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African Methodist Episcopal Church Review, Vol. 6, Num. 3
			
            A SUMMER VACATION IN EUROPE.               305

the banks of the Seine.  All is a fac-simile reproduction in the
capital of France of originals existing to-day as yesterday, the
same in the unchanging East.      Mosque, bazar, donkey-boys,
the alcoves, the street sellers, are a condensed epitome of orien-
tal life. Turbaned street.sellers, at each corner, with sweetmeats.
Here may be seen a real Egyptian bazar. Native traders, to
the number of two hundred, have been brought from India.
Dark-eyed females, bedizened with jewelry, are seated behind
the stalls.  A corpulent Turk takes his ease and his pipe in a
divan. An Arab sits in his shop door turning a primitive lathe,
which he holds as firmly in his toes as in a vice. The shops are
all tenanted by native workmen, in native costume, all engaged
in difficult crafts. It is needless to say that this street attracts
much attention.
  After the Tower, the picture galleries are the most popular
features of the exposition. There you see the most costly and
magnificent collection of pictures ever presented to human gaze.
There is not only the best production of French art, for the past
hundred years, but nearly every foreign country is represented
by its best. There is no phase of human life which is not
represented, often with wonderful fidelity and startling realism
Great paintings of the noblest heroism, exalted suffering and
divinest love, and pictures of loathsome horror. There is no,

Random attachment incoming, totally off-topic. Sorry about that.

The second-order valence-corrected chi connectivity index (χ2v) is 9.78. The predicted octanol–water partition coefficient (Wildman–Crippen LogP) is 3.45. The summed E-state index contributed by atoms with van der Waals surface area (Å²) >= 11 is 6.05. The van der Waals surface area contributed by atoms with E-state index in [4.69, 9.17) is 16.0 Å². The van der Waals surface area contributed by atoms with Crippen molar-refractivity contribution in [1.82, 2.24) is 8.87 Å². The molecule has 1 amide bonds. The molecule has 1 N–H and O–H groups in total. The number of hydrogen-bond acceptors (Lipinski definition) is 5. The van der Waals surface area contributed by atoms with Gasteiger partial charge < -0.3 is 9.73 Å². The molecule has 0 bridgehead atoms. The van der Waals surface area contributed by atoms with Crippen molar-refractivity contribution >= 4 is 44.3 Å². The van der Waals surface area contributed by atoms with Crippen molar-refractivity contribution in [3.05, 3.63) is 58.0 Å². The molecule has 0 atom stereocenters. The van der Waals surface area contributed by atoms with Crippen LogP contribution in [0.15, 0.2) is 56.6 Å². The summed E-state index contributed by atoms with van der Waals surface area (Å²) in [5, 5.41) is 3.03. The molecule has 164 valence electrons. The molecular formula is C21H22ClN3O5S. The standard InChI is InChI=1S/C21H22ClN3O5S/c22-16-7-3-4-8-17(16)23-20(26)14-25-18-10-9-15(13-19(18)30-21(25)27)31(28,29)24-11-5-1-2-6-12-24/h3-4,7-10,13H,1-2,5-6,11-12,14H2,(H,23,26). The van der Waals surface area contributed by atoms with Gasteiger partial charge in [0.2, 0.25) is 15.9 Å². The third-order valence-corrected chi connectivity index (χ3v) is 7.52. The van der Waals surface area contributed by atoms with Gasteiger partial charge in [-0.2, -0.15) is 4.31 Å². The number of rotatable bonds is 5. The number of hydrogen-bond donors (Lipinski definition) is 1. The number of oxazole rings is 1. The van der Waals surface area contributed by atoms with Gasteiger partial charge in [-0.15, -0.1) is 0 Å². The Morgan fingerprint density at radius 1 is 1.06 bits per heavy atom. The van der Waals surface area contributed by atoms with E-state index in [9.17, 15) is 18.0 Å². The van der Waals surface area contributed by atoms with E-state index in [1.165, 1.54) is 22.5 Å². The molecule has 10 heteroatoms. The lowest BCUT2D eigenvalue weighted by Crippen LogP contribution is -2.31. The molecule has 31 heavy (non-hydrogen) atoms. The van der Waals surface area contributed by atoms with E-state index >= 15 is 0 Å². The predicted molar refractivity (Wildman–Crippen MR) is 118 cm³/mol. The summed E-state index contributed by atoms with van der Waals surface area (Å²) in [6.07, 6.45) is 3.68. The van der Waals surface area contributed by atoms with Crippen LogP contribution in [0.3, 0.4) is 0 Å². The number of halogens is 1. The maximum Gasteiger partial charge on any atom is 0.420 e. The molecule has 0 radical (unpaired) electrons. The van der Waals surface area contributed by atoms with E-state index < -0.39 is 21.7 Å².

note of human aspiration, heavenwarl or hellward, that is not
here represented on the canvas, that almost speaks to you of the
ideas, the emotions, the passions of men, not of one nation, but
of all, are here incarnate, radiant in light and almost instinct.
with life. And their settings are as various as the countries from
whence they come. Nature, in all her caprices, from the gla-
ciers of Norway to the steppes of Russia; from the surf-beaten
shore of the Atlantic to the eternal snows of the Alps, is here
represented by the most gifted painters of the world. To the
religionists and moralists it is very gratifying to know that,
amidst all these miles of canvas representing all phases of
human passion, human life, and human slaughter and aspira-
tion, the pictures that crown and glorify-all those which are
the most sought and more highly prized--are the religious
pictures, chief of which is Munkaczy's "Christ before Pilate,"
of which you have heard and read so much.  It is a wonderful
picture, full of pathos and patience. The contrast between the
strong, stern features of the Roman judge and the patient,
meek appearance of the Christ, as the crowd in the background
cry "Crucify, Him, Crucify Him," is most impressive.  "Cal-
vary," and "The Crucifixion," are among the great pictures of
religion.
  Between the rude cave-dwellers, who lived in the holes in the
rocks, and the man who designed this great show of the world's
products, how immense is the distance! We are, indeed, the
heirs of all the ages. What countless generations of men and
women have toiled and struggled, fought and died in building
up such a magnificent civilization--a civilization that prints
      20




			
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OHS/National Afro-American Museum & Cultural Center Serial Collection

African Methodist Episcopal Church Review, Vol. 6, Num. 3

Volume:  06
Issue Number:  03
Date:  01/1890


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